Is it possible to make paper without trees?
Australian entrepreneurs Kevin Garcia and Jon Tse were determined to find out. They spent a year researching a possible alternative that could serve as a viable raw material for making paper.
“What if we re-engineer how paper is made that’s more in line with our environmental responsibility?” asked Garcia.
Then Garcia read about a Taiwanese company making commercial paper out of stone and inspiration struck.
A year later, in July 2017, they launched Karst Stone Paper. The company produces paper without using timber, water or harsh chemicals. Their source: stone waste mined from construction sites and other industrial waste dumps.
“If you look at the whole process of how paper is traditionally made, it involves chopping trees, adding chemicals and bleach to make pulp, using lots of water and then squeezing, drying and flattening it into sheets of paper,” said Garcia. “It’s labor intensive, contributes to high carbon emission deforestation.”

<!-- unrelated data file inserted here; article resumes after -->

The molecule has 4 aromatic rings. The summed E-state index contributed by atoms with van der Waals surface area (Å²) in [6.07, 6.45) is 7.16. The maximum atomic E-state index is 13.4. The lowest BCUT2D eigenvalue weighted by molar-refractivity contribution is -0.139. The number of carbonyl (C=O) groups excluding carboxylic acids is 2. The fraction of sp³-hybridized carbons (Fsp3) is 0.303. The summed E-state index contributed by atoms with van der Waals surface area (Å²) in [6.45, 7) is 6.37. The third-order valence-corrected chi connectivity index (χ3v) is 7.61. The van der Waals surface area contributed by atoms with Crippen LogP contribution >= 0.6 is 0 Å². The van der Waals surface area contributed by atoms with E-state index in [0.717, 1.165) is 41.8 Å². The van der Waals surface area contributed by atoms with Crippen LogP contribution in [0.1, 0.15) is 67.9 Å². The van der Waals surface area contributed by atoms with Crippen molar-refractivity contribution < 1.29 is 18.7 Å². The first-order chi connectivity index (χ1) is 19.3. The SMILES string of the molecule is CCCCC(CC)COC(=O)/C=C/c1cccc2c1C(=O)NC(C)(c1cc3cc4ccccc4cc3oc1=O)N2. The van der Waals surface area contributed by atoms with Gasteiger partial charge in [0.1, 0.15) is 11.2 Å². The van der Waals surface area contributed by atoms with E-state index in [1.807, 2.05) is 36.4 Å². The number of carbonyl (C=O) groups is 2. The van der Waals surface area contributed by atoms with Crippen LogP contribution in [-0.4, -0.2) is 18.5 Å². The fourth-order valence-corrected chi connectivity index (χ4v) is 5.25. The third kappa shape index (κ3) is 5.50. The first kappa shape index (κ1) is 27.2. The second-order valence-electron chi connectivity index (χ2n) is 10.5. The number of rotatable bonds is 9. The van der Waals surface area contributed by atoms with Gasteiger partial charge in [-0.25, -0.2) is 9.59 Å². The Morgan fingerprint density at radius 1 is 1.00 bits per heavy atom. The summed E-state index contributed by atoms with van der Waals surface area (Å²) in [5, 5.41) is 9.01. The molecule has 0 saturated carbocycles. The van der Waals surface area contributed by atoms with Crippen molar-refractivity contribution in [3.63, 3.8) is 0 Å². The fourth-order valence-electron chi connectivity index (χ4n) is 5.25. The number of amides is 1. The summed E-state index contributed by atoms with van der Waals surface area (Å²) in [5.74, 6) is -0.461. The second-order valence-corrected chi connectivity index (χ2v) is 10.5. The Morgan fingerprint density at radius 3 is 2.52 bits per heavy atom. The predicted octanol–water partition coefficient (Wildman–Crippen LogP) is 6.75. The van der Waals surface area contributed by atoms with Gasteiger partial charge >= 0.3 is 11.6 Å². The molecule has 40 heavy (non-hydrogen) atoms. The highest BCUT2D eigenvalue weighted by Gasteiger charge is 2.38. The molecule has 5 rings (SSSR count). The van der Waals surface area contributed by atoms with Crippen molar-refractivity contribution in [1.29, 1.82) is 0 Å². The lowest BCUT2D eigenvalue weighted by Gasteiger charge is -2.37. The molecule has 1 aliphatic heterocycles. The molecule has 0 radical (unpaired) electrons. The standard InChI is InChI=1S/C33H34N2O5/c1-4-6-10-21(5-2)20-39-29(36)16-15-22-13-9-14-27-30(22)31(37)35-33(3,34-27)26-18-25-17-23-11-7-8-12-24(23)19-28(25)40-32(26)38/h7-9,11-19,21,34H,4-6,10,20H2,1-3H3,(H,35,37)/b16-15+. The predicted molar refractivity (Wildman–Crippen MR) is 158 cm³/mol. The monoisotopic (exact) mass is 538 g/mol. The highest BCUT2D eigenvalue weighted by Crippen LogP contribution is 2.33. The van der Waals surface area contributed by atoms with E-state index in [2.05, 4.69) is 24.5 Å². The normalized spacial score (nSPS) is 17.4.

The pulp and paper industry uses over 40% of all industrial wood traded globally, according to the World Wildlife Fund. Karst, based in Sydney, aims to reduce the rate of deforestation with its sustainably-made paper goods.
In 2019, Garcia estimates Karst’s paper production helped save 540 large timber trees from being deforested, 83,100 liters (21,953 gallons) of water from being used and 25,500 kilograms (56,218 pounds) of carbon dioxide from being emitted.
“We collect discarded limestone from wherever we can find it, wash it, and ground it into fine powder,” he said. The powder is mixed with a HDPE (high-density polyethylene) resin, which is compostable or photodegradable, meaning it decomposes over time from sunlight, leaving only calcium carbonate behind.
Garcia said 90% of the mixture is calcium carbonate and 10% is resin, which binds the powder together. The paste-like mixture is then turned into small pellets, heated and put through large rollers to turn it into thin sheets of paper.
“The paper can be as thin as notebook paper or as thick as a cardboard paper,” said Garcia.
The carbon emission from this process is “about 67% less than making paper from tree pulp,” he said.
Read More: https://www.cnn.com/2019/10/01/success/stone-paper-karst-entrepreneurs/index.html